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Controversial inventor Dr Death says his ’suicide capsules’ will ask users three questions before death

Controversial inventor Dr Death says his ’suicide capsules’ will ask users three questions before death

The assisted dying pod is proving a very controversial invention.

Warning: Article mentions topics of suicide and euthanasia

Dr Philip Nitschke hasn't got the nickname 'Dr Death' for nothing.

The Australian euthanasia advocate has often made headlines for the controversial work he's been doing in the area of self-assisted dying.

In 1997 he founded Exit International, which describes itself as providing 'information and education about practical DIY end of life choices to rational adults (aged >50 years)'.

Dr Philip Nitschke ended his medical career in 2015.
David Mariuz / Stringer / Getty

Back in August, Nitschke told MailOnline the capsules for assistant dying he'd been developing were 'ready' to be used.

"We're talking to a number of people who are wanting to be the first to use it," he said.

Dubbed the Sarco Pod, Exit International said it is a capsule that can 'produce a rapid decrease in oxygen level, while maintaining a low CO2 level, (the conditions for a peaceful, even euphoric death)'.

Pro-life groups have criticized the 3D-printed pod for glamorizing suicide.

Nitschke told MailOnline the pods cost between $4,000 (£3,100) and $8,000 (£6,200), and were in the final stages of being prepared for use in Switzerland - where assisted dying is legal within certain criteria.

Nitschke explained to MailOnline that users would be asked three questions upon entering the machine: 'Who are you?', 'Where are you?' and 'Do you know what happens if you press the button?'

Nitschke has developed the Sarco Pod.
Exit International

"If they answer those questions verbally, the software then switches the power on so that the button can then be pressed," he said.

"And if they press the button they will die very quickly. When you climb into Sarco the oxygen level is 21% but after you press the button it takes 30 seconds for the oxygen to drop to less than one per cent."

According to MailOnline, you need to be a member of Exit International to use the Sarco Pod - which costs $100 ($78) to sign up to. Switzerland also has strict criteria around who is eligible for assisted death.

And as for the comparisons to Tesla billionaire Elon Musk?

"Obviously I don't have the resources behind me that Musk does – I wish I did," Nitschke said.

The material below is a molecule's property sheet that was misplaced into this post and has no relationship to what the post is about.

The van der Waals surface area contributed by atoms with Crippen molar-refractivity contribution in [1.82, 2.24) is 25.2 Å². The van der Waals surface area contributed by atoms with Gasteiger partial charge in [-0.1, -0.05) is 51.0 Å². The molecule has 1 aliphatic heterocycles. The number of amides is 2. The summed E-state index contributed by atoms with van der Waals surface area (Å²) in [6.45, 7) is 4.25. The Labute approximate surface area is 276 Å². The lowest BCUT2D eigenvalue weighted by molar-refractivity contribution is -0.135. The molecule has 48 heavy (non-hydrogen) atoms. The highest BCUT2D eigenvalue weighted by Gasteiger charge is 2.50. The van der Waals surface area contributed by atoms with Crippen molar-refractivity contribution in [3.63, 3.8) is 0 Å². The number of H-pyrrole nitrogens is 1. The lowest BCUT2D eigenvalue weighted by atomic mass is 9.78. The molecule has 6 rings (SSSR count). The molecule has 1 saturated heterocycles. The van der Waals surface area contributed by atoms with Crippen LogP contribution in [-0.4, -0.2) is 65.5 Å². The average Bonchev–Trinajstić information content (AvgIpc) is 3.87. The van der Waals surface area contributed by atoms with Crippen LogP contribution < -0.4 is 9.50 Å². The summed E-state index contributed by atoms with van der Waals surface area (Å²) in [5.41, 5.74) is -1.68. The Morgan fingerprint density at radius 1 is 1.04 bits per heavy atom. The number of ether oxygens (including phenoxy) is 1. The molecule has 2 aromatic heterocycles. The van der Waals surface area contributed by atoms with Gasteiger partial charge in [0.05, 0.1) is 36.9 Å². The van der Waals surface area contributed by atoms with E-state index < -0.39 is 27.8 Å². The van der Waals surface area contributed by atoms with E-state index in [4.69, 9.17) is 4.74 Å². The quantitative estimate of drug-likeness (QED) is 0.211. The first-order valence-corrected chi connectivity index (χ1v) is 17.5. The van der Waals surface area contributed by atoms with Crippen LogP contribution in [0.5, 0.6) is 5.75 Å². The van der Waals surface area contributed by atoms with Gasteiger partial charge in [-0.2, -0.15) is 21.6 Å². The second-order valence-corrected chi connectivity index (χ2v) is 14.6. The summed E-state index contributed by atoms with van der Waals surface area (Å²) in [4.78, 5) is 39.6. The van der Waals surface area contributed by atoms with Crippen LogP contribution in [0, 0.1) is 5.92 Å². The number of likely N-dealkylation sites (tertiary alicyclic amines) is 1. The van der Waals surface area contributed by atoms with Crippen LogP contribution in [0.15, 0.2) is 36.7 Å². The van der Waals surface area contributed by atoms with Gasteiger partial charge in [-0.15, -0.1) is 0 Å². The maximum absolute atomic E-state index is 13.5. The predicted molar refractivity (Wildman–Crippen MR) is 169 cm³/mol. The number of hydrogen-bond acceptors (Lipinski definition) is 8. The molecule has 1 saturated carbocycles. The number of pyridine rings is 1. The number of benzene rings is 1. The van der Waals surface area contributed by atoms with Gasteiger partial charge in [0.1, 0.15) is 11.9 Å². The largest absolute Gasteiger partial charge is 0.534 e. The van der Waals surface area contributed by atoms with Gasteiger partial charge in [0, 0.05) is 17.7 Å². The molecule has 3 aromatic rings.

"I like many of the aspects of Musk's innovative approach to lateral use of technologies and I admire many of the things he does."

But he's not without his critics, with James Mildred, director of engagement at CARE, telling MailOnline: "We believe that suicide is a tragedy that good societies seek to prevent in every circumstance. There are ethical ways to help human beings that don't involve the destruction of life."

Here's a list of the leading mental health helplines and services that are just a call away in the UK:

Samaritans are there 24 hours a day, 365 days a year, and will talk to you about anything that's bothering you. You can call 116 123 (free from any phone), email [email protected]_ or visit some branches in person. You can also call the Welsh Language Line on 0300 123 3011 from 7pm to 11pm every day.

The Mix take calls from under 25s on 0808 808 4994 from Sunday to Friday, 2pm to 11pm. You can request support by email using the form on The Mix website or using their crisis text messenger service.

Papyrus HOPELINEUK is there for under 35s struggling with suicidal feelings, or those who are concerned about a young person who might be struggling. You can call them on 0800 068 4141 on weekdays from 9am to 10pm, on weekends from 2pm to 10pm, and on bank holidays from 2pm to 10pm. You can also email [email protected]_ or text 07786 209 697.

The Campaign Against Living Miserably (CALM) caters specifically to males on 0800 58 58 58 from 5pm to midnight every day. Alternatively, you can use their webchat service.

The Nightline website allows students to see if their university or college offers a night-time listening service. Nightline phone operators are all students too.

Switchboard is there for people who identify as gay, lesbian, bisexual or transgender and can be reached on 0300 330 0630 from 10am to 10pm every day. You can also email here or use their webchat service. Phone operators all identify as LGBT+.

The Community Advice and Listening Line (C.A.L.L). is available for those who live in Wales and can be contacted on 0800 132 737, which is open 24/7. You can also text 'help' followed by a question to 81066.

Featured Image Credit: Exit International